It’s a word that everyone from high-ranking executives to the average grocery-store shopper dreads hearing: inflation. As the world continues to experience supply chain disruptions caused by a number of factors—the ongoing COVID-19 pandemic, political crises, changes in production patterns and more—we’re seeing prices for goods and materials climb faster and higher.
According to the World Bank, many commodities are currently priced well above the past five-year average. The increase in oil prices over the last two years haven’t been this high since the 1973 oil crisis, and the increases in the price of food commodities are the highest they’ve been since 2008. Unfortunately, the same report indicates that we won’t see prices drop in many areas until 2023 or 2024.
While this is creating stress across various kinds of businesses, it is particularly troubling for procurement teams who have worked for decades to achieve higher cost savings. They are now faced with one of two options: maintaining profits using materials from current suppliers and increasing costs to consumers; or maintaining current consumer prices and spending more to produce the same products.
As CPOs work to battle the challenges of inflation, there is a path that offers a solution to problems across the board, giving organizations the opportunity to achieve lower costs, produce the same quality products or services, and avoid heavily raising costs on consumers. By focusing on supply chain resiliency, supplier diversity, pricing negotiation and innovation, you can combat the challenges of inflation and maintain a strong bottom line without sacrificing quality.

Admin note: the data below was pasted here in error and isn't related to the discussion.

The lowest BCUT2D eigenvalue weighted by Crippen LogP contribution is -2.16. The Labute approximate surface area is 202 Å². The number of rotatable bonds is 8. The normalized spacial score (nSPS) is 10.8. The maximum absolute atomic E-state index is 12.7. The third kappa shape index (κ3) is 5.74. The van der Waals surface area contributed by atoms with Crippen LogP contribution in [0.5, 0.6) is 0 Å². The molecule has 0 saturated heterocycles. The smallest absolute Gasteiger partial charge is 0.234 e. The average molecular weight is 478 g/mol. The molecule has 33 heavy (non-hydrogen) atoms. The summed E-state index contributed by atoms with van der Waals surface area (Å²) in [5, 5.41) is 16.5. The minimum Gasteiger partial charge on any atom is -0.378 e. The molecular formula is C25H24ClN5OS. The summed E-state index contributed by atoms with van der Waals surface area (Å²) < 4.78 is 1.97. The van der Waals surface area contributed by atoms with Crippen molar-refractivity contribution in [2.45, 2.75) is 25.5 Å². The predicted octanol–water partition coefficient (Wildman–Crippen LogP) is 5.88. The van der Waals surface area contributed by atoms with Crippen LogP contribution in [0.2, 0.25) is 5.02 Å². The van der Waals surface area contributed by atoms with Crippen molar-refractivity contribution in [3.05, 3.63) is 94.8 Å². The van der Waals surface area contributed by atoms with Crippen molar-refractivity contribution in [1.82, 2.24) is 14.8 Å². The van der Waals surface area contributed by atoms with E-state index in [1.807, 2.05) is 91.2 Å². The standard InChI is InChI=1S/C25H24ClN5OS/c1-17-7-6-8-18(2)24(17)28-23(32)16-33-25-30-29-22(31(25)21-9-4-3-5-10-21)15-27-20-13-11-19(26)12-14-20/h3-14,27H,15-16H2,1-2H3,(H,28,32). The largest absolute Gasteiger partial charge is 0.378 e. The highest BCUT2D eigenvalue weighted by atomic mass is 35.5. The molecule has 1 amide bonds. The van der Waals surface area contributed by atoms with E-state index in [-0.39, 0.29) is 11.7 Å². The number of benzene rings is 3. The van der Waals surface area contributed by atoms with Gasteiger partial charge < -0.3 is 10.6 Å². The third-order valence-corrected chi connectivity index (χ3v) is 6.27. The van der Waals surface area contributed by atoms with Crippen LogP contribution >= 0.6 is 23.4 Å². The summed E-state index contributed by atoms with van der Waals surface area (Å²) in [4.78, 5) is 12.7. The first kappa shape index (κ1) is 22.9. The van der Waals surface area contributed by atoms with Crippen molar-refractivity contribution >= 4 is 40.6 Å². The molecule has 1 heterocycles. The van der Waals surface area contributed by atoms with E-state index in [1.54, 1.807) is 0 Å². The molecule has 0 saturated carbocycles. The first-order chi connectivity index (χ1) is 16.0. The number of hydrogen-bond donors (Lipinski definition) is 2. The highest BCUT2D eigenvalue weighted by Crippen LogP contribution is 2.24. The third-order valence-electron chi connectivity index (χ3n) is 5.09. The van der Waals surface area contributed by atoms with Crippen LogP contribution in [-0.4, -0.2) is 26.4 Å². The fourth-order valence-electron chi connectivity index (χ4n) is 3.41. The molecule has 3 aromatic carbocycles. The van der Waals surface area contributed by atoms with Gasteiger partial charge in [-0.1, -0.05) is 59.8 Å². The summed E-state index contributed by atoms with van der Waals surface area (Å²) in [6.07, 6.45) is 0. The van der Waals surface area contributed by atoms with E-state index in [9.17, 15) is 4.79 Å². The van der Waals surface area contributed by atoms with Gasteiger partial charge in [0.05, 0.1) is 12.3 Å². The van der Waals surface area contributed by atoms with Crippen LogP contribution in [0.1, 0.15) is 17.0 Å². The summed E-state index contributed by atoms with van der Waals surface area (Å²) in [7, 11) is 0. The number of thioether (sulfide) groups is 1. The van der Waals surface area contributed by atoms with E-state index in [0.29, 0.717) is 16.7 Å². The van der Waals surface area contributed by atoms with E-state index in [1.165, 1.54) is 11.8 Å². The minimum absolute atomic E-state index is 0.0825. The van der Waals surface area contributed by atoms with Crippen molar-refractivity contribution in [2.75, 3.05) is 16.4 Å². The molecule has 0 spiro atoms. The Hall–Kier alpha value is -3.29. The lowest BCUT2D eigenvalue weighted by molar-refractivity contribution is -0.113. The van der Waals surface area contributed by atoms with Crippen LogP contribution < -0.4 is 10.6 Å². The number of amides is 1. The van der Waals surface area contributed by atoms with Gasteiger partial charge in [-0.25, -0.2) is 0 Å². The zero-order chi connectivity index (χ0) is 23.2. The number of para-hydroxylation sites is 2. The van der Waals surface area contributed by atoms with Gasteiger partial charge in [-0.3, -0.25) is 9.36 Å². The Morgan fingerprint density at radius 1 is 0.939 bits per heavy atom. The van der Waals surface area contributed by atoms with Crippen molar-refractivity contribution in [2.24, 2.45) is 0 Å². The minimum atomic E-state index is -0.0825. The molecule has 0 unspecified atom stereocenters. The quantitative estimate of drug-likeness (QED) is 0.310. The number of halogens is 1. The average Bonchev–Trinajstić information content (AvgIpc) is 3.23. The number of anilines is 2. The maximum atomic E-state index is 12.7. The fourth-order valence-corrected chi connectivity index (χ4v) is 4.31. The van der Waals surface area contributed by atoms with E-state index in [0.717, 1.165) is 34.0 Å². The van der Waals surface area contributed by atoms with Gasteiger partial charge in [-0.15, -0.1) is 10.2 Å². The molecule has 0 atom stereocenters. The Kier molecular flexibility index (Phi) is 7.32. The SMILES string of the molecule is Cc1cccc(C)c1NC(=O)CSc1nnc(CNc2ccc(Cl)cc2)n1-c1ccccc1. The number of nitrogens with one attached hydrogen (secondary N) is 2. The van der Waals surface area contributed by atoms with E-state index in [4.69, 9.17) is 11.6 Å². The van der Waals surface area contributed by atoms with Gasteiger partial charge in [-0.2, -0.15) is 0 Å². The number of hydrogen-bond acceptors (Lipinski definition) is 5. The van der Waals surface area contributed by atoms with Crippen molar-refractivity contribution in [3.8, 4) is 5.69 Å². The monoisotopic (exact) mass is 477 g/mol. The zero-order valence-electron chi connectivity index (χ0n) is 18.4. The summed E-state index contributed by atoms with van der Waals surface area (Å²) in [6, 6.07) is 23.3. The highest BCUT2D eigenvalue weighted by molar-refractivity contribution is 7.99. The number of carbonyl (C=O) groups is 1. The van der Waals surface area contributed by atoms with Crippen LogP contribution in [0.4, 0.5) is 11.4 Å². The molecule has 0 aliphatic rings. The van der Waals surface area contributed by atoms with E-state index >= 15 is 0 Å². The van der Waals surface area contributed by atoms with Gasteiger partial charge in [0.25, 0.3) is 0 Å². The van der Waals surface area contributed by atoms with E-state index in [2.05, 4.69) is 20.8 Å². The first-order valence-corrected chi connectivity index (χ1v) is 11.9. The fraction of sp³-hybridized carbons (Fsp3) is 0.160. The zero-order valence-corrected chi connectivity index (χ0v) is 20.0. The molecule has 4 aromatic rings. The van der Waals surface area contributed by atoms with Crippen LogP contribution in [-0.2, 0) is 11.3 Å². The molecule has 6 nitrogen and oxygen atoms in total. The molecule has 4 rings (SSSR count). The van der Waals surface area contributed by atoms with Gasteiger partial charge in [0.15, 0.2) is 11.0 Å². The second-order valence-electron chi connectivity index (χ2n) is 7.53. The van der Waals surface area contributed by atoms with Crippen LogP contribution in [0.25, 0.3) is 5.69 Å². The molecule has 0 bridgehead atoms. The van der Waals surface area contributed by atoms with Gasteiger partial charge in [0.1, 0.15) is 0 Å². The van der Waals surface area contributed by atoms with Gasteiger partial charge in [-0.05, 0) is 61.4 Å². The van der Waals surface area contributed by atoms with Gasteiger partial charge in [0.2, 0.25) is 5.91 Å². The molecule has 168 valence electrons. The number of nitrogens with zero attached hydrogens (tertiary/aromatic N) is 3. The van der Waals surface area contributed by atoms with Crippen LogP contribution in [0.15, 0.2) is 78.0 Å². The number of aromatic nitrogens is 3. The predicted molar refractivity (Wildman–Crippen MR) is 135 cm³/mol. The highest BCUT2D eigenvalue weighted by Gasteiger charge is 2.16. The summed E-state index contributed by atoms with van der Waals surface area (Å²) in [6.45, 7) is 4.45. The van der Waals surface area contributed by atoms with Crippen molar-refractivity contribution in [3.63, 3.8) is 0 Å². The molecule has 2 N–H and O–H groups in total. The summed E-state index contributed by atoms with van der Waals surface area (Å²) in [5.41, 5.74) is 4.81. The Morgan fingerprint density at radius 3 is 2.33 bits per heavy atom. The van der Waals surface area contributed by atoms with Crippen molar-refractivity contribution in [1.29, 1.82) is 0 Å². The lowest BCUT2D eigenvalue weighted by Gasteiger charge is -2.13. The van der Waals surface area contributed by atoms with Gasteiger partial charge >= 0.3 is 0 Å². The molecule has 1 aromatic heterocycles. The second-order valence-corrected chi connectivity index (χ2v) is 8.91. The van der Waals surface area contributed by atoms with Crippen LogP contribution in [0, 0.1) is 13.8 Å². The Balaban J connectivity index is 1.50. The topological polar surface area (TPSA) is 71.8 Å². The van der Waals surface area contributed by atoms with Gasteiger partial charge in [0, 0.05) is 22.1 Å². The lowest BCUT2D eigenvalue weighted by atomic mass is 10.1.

While the world is no stranger to inflation and the effects it has on the economy and consumers alike, this latest increase and the speed at which costs are rising requires a strong understanding of how we arrived at this point.
According to the United States Chambers of Commerce, we saw such a drastic increase in inflation for several reasons:
- Supply and Demand: In the last two years, spending on goods has increased by 30% while the spending on services has only increased by 5%.
- Supply Chain Problems: Many organizations and supply chains have not fully recovered from the constraints the global pandemic placed on their supply chains, pushing production costs higher.
- Worker Shortages: With more workers demanding higher and fair wages, companies are experiencing higher operating costs.
International factors have also placed further strain on supply chains. Commodity costs have risen in the energy and food sectors, as a large portion of these are produced in Russia and Ukraine, and the continued war has led many organizations to divest from these countries and seek goods elsewhere.
Additionally, stringent COVID policies globally have caused a number of issues in supply that have fueled the rise in inflation, as cited by a number of procurement professionals in a recent Fortune article. Shipping costs have sharply risen, there has been a reduction in the production of vital raw materials and with China accounting for 18% of all U.S. imports – 35% if we focus specifically on computers and electronics – there is great concern over the impact this will have on supply chains.
With all these factors affecting inflation costs, how will focusing on supplier diversity and supply chain resiliency help to combat the current state of affairs?